Selling to the machine

In light of the improvements to Siri announced at Apple’s Worldwide Developer Conference (WWDC) this week, Raj Balasundaram, vice president, solutions and strategic services at Emarsys, asks what the new wave of AI-powered personal assistants means for marketers.

If there’s one thing we know about Apple, it’s that it really understands how consumers want to live their lives, and this week at WWDC it has shown us that it is taking personal assistants seriously. Siri is getting smarter, and Apple’s digital assistant will now be able to more easily make suggestions and create reminders that are tailored just for you.

Apple has faced tough competition from Google and Amazon in recent years when it comes to AI devices in the home, but the consumer appetite for this technology means it’s still all to play for. In fact, PwC’s annual Global Consumer Insights Survey 2018 reported that 10 per cent of consumers around the world own an AI device such as a robot or an automated personal assistant, and one in three (32 per cent) say they plan to buy an AI device. That represents a significant opportunity for brands to engage with customers in new ways and provide them with relevant products and services at just the right time.

However, as AI becomes a part of everyday life, and consumers increasingly shop and communicate through these types of devices, marketers will be faced with some new challenges:

Machine-to-machine communication will become the norm
Personal assistants are becoming increasingly popular to help consumers with everyday tasks such as buying groceries. However, this means that brands are not actually selling to the consumer themselves, they’re selling to a personal assistant. Yes, we have the marketer at one end of the transaction, and the consumer at the other, but in between there are two systems which are communicating with one other. Sending static emails or content will no longer work. If everything is handled by a personal assistant, there must be a drive towards APIs for personalisation to get past that “gatekeeper”. Whoever has the best machine algorithm will win!

Emotional content will remain significant
There are two parts to the buying process: one is getting a shortlist of items and the second is actually buying it. This second stage is where creative marketing and emotional content will come in. Machines will get you past the gatekeeper and onto that shortlist, but marketers must find innovative new ways to win the hearts of another human through AI devices. This is particularly important to ensure customer loyalty remains with the brand and isn’t transferred to the device.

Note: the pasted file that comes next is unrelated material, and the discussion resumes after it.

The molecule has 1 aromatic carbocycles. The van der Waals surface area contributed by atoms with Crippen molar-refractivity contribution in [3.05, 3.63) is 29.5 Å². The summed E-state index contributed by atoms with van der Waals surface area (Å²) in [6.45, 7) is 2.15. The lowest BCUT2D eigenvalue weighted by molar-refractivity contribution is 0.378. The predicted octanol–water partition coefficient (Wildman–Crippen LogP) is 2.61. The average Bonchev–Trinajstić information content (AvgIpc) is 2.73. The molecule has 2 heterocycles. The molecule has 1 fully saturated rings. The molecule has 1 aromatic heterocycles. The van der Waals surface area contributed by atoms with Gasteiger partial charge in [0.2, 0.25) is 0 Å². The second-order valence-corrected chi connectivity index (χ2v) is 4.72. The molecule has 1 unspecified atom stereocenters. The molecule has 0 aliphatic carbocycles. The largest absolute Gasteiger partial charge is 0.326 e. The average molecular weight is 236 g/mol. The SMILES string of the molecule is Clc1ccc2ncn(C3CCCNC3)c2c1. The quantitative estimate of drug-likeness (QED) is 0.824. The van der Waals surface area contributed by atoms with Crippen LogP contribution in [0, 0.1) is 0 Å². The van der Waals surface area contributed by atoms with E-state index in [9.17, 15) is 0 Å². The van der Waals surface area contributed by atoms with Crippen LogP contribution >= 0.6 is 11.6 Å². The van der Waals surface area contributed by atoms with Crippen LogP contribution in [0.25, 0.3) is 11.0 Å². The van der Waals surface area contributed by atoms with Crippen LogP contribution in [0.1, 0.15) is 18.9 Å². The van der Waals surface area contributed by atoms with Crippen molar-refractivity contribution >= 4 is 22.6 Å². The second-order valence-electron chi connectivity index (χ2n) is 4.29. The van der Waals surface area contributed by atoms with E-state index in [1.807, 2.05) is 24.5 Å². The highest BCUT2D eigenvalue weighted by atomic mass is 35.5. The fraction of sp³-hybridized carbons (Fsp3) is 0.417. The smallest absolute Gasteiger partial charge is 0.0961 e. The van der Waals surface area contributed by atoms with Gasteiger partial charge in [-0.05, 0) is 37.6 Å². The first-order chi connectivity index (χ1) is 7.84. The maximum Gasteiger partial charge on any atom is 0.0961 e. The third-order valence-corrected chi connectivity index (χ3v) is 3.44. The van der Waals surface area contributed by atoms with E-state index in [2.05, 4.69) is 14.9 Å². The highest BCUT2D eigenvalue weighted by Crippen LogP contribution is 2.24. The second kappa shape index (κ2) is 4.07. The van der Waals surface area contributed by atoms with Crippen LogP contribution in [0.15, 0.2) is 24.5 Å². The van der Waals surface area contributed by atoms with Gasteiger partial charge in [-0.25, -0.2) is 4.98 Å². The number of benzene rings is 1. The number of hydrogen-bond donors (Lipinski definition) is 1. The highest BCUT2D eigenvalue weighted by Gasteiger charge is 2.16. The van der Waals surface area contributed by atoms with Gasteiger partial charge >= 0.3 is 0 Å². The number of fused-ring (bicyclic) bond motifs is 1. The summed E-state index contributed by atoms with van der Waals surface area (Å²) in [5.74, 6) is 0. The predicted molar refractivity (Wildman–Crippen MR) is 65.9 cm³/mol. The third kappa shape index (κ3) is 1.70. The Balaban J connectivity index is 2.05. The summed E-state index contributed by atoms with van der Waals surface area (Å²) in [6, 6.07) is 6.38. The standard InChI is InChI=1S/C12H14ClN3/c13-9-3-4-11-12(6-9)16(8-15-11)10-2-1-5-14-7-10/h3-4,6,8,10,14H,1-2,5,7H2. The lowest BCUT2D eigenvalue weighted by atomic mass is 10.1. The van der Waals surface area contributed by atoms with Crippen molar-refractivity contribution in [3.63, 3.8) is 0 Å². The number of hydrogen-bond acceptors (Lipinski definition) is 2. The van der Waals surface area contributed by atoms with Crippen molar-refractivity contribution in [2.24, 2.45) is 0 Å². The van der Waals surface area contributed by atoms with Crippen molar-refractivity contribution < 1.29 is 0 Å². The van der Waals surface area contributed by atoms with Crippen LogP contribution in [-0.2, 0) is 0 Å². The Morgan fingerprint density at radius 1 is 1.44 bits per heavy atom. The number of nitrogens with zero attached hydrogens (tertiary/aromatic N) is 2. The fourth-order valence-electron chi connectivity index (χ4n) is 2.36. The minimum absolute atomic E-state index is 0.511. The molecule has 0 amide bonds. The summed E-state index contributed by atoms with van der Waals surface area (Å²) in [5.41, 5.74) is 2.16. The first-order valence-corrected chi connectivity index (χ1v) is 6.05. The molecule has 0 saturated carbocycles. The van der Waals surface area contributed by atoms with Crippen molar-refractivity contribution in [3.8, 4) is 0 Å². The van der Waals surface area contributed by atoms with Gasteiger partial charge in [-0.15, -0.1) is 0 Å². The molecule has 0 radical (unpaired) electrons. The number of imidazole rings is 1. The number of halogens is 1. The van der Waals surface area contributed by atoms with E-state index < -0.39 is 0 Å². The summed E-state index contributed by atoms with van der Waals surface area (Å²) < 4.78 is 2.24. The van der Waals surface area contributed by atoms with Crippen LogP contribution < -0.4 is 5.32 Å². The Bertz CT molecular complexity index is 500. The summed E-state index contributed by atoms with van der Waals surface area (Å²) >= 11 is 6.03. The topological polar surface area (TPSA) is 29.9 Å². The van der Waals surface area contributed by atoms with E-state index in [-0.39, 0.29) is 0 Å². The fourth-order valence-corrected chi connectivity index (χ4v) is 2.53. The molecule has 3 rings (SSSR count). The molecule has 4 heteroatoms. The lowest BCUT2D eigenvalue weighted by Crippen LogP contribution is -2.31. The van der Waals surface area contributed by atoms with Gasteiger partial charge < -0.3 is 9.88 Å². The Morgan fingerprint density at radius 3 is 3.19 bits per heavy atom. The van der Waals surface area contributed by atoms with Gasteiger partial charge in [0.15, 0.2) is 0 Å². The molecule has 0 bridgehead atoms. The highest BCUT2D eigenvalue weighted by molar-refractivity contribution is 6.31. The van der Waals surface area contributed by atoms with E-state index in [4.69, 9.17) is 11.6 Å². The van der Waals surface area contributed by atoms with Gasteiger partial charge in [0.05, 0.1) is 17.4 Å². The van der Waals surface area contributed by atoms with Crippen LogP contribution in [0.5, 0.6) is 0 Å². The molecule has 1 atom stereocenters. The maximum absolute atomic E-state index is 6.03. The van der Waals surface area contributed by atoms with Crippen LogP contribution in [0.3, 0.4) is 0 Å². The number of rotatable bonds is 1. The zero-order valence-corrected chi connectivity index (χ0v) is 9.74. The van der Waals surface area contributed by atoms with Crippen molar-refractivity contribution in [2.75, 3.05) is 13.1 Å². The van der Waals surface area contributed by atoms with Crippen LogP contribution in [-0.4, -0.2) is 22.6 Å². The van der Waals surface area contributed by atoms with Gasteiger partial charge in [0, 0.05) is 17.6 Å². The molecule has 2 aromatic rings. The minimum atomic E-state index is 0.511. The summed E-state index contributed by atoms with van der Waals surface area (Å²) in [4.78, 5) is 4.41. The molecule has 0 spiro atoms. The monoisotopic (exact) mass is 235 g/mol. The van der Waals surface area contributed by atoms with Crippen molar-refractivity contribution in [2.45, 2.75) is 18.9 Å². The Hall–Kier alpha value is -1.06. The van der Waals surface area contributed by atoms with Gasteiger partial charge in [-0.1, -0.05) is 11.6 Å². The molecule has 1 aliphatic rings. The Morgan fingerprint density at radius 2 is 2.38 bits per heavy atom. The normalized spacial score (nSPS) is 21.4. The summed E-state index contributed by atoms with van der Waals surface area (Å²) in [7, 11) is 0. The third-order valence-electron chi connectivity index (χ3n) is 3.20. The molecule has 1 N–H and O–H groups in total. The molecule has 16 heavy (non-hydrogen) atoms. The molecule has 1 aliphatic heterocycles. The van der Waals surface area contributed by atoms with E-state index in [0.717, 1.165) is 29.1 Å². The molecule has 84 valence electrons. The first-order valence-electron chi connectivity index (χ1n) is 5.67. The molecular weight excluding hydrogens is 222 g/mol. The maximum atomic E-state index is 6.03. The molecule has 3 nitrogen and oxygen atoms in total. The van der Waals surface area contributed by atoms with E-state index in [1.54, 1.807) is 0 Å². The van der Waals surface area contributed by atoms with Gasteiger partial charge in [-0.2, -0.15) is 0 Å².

Enhanced personalisation will drive new opportunities
IOT devices similar to Amazon Dash will become more prevalent. These will make it easy to order the same small products from the same retailer time and time again. But if you’re making a more considered purchase, for example a new evening dress, personalised content will play a major role. Consumers will have a lot of choice and non-personalised content will be automatically filtered out. Personalisation is key for marketers to really understand the customer and expand engagement opportunities on these devices.

Marketers will explore new types of product discovery
If you want a personal assistant to buy you something, you’re just going to tell it to do it. Once you’ve decided what you’re buying, the execution is made through the voice or through the artificial intelligence layer which is doing the personalisation. However, there is still a job to do at the front end of that to make sure the customer discovers new content and is inspired to act. Hence new methods of how consumers explore products needs to be adopted.

The shift to voice must be managed
Voice is becoming the main interface, and consumers are embracing it in a big way as a more natural way to communicate, not to mention multi-task. Indeed, the more casual interaction has significant potential to take brand loyalty to a new level. But not everything can be done through voice. Some purchases – for example, a new jacket or a piece of furniture – you will always need to see. As the use of AI devices expands, it will be interesting to see if more contextualisation, such as screens on speakers, start to come back in to aid better purchasing decisions.

While it’s still early days for AI devices, the outlook is promising, particularly as technology giants such as Apple continue to make significant investments in product innovations. As consumers change the way they go about their everyday lives, marketers need to be prepared to step outside their comfort zone and work with the machines to deliver better, more personalised experiences.